Mobile version
spiked plus
About spiked
What is spiked?
Support spiked
spiked shop
Contact us
Summer school
Top issues
Arab uprisings
British politics
Child abuse panic
For Europe, Against the EU
Free speech
Jimmy Savile scandal
Parents and kids
View all issues...
special feature
The Counter-Leveson Inquiry
other sections
 Review of Books
 Monthly archive
selected authors
Duleep Allirajah
Daniel Ben-Ami
Tim Black
Jennie Bristow
Sean Collins
Dr Michael Fitzpatrick
Frank Furedi
Helene Guldberg
Patrick Hayes
Mick Hume
Rob Lyons
Brendan O’Neill
Nathalie Rothschild
James Woudhuysen
more authors...
RSS feed

abc def ghi jkl mno pqrs tuv wxyz index
Survey home
Survey responses
RSS feed
Anjana Ahuja
Julian Baggini
Philip Ball
Marlene Oscar Berman
Gustav VR Born
K Eric Drexler
Marcus Du Sautoy
Edmond H Fischer
John Hall
Tim Hunt
Wolfgang Ketterle
Leon Lederman
Matt Ridley
Raymond Tallis
Frank Wilczek
Lewis Wolpert
Dr John Whitfield
Science writer, author and blogger

The greatest innovation in ecology is the concept of the niche, as developed by Evelyn Hutchinson in the late 1950s. An ecological niche is like a cross between a job and an address. It describes where a species lives, in terms of, say, the temperatures it can tolerate, or the amount of water it needs, and also what it does - the food it eats, whether it migrates or hibernates, and so on.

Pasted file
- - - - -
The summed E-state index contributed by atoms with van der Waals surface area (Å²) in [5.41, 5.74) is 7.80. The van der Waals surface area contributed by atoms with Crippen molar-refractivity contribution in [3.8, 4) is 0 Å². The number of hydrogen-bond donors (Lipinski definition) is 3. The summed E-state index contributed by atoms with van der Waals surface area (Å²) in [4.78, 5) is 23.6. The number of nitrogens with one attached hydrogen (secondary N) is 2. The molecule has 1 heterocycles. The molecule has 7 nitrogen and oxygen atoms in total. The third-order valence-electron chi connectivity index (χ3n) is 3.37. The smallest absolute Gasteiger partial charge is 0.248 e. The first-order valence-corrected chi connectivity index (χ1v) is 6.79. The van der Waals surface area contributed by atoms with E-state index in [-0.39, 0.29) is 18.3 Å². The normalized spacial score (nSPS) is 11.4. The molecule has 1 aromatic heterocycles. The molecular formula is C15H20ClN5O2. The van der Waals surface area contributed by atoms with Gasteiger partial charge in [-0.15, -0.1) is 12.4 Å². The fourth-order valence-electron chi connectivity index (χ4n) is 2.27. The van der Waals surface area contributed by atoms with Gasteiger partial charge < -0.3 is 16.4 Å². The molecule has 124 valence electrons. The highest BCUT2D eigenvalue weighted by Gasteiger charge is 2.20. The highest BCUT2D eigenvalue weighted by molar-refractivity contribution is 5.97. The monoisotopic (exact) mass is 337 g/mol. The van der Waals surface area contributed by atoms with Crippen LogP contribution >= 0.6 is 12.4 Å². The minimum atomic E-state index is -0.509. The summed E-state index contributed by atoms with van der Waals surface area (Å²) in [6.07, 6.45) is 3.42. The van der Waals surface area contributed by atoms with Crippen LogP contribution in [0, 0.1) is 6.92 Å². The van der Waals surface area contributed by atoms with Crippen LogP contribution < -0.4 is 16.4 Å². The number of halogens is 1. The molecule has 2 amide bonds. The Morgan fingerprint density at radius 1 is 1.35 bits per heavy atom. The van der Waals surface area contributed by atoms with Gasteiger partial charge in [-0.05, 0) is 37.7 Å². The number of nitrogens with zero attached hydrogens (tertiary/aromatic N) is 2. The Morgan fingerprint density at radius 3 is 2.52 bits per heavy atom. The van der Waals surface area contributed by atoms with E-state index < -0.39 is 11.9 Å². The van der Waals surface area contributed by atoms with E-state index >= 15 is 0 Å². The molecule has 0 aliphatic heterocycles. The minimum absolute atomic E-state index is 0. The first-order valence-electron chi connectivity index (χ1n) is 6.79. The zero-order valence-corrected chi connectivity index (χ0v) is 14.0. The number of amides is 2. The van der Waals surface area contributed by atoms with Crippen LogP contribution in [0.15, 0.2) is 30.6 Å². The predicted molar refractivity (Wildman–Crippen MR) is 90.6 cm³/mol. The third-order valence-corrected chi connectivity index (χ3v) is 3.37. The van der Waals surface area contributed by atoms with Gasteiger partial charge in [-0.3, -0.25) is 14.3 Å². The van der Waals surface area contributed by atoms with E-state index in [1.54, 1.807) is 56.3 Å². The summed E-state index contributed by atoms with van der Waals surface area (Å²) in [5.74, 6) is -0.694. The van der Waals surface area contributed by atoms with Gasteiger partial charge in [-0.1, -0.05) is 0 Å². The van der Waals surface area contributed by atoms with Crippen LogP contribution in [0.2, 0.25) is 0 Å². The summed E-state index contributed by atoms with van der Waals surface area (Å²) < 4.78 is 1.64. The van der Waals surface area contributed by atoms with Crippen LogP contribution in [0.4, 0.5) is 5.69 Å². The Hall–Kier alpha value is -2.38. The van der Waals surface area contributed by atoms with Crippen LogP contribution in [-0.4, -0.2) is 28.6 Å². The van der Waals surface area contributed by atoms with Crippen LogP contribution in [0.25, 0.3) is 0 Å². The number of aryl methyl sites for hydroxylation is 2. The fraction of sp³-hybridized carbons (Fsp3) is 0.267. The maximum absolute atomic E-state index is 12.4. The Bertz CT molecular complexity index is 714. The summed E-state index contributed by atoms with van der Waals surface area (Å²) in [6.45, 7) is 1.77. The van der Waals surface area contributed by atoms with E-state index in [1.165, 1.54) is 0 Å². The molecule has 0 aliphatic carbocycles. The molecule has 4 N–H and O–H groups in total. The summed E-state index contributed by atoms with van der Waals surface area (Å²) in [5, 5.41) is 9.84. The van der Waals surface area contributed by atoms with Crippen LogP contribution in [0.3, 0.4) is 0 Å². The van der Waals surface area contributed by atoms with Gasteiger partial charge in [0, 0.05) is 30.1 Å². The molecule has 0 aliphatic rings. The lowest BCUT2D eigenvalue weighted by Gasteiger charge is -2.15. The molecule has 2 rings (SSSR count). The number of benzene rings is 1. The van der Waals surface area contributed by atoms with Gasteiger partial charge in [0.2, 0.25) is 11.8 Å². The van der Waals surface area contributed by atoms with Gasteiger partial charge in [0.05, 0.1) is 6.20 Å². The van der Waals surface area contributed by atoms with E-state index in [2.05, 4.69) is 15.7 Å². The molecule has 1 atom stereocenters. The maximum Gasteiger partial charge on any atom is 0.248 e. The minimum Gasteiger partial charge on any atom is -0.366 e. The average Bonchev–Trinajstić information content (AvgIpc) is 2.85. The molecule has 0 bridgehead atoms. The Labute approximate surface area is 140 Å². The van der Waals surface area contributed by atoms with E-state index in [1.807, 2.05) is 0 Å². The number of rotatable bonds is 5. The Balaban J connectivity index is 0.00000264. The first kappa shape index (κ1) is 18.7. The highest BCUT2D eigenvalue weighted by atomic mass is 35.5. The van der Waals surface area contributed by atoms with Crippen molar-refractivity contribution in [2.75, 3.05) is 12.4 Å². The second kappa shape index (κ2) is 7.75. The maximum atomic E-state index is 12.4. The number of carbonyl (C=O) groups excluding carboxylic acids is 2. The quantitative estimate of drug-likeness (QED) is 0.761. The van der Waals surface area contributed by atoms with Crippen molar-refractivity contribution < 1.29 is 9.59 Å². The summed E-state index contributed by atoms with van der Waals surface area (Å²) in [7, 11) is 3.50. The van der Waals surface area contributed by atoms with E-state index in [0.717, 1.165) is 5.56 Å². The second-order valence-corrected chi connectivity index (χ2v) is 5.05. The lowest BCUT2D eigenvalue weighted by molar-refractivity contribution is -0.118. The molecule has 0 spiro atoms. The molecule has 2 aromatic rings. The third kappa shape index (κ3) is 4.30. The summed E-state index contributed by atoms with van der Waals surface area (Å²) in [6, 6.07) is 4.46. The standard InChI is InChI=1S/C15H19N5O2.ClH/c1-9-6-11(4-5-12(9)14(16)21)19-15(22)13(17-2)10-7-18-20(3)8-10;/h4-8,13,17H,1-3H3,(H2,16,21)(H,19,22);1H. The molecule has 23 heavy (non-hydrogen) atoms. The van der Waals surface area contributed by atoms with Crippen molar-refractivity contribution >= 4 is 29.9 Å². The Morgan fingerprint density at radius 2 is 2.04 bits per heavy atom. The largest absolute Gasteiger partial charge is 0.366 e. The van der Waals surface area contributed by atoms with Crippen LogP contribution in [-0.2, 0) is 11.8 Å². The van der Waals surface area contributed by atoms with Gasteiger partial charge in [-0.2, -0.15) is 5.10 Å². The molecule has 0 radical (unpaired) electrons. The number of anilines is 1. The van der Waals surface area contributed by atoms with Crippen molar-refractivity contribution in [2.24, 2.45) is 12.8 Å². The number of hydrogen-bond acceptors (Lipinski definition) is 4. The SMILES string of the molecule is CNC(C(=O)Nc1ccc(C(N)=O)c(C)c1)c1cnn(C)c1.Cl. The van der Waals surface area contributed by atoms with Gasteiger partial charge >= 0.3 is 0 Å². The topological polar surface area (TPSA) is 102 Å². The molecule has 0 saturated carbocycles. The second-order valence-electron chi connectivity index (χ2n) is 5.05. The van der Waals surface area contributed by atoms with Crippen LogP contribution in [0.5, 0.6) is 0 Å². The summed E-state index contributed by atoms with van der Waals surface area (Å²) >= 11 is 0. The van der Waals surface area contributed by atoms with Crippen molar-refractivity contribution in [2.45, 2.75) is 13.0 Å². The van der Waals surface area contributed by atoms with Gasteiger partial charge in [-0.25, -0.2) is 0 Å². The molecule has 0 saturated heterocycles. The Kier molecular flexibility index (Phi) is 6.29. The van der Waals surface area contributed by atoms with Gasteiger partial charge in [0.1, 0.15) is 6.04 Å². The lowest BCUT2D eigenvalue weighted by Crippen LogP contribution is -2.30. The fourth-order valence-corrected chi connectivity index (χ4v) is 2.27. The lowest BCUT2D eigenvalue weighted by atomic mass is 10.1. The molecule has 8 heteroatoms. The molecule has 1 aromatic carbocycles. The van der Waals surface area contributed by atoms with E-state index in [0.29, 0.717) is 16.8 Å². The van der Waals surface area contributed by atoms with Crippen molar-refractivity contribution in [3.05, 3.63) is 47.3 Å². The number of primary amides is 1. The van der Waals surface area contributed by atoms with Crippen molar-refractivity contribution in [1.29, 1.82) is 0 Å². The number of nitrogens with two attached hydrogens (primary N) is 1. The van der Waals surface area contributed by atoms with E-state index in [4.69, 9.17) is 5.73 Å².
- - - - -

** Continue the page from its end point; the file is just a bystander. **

Hutchinson, who was born in the UK but spent most of his career in the US, proposed that niches can explain biodiversity - why there are, say, 50-odd species of butterfly in the United Kingdom, and not 5000, or five. Every species, he suggested, has a unique niche, and if two species are too similar, one will drive the other extinct. In this picture, diversity is the result of species evolving to occupy different niches: bats and birds both eat insects, for example, but do so at different times; giraffes and gazelles both browse leaves, but at different heights on the tree. The total amount of resources in an ecosystem - the size of the niche space - and the sizes of the differences between species controls what can live there.

Ecologists still wrestle with niche theory, and have suggested many other possible explanations for the origin and maintenance of biodiversity. Some environments seem too homogenous for niches to explain their diversity: Hutchinson pointed to the many species of plankton that can coexist in a single lake. Others seem too diverse - is there really a unique niche for each of the several hundred tree species in a single hectare of rainforest? But in formulating the problem, and suggesting a possible answer, Hutchinson was one of the main forces in moving ecology from being a science that described nature to one that tried to explain it.

He was also a brilliant mentor, inspiring many students who went on to become influential researchers, and acting as midwife to a golden age of his science. 

Book suggestion: ‘In the Beat of a Heart: Life, Energy, and the Unity of Nature’ (Joseph Henry Press) http://www.inthebeatofaheart.com gentraso.blogspot.com   In the Beat of a Heart: Life, Energy, and the Unity of Nature (Joseph Henry Press).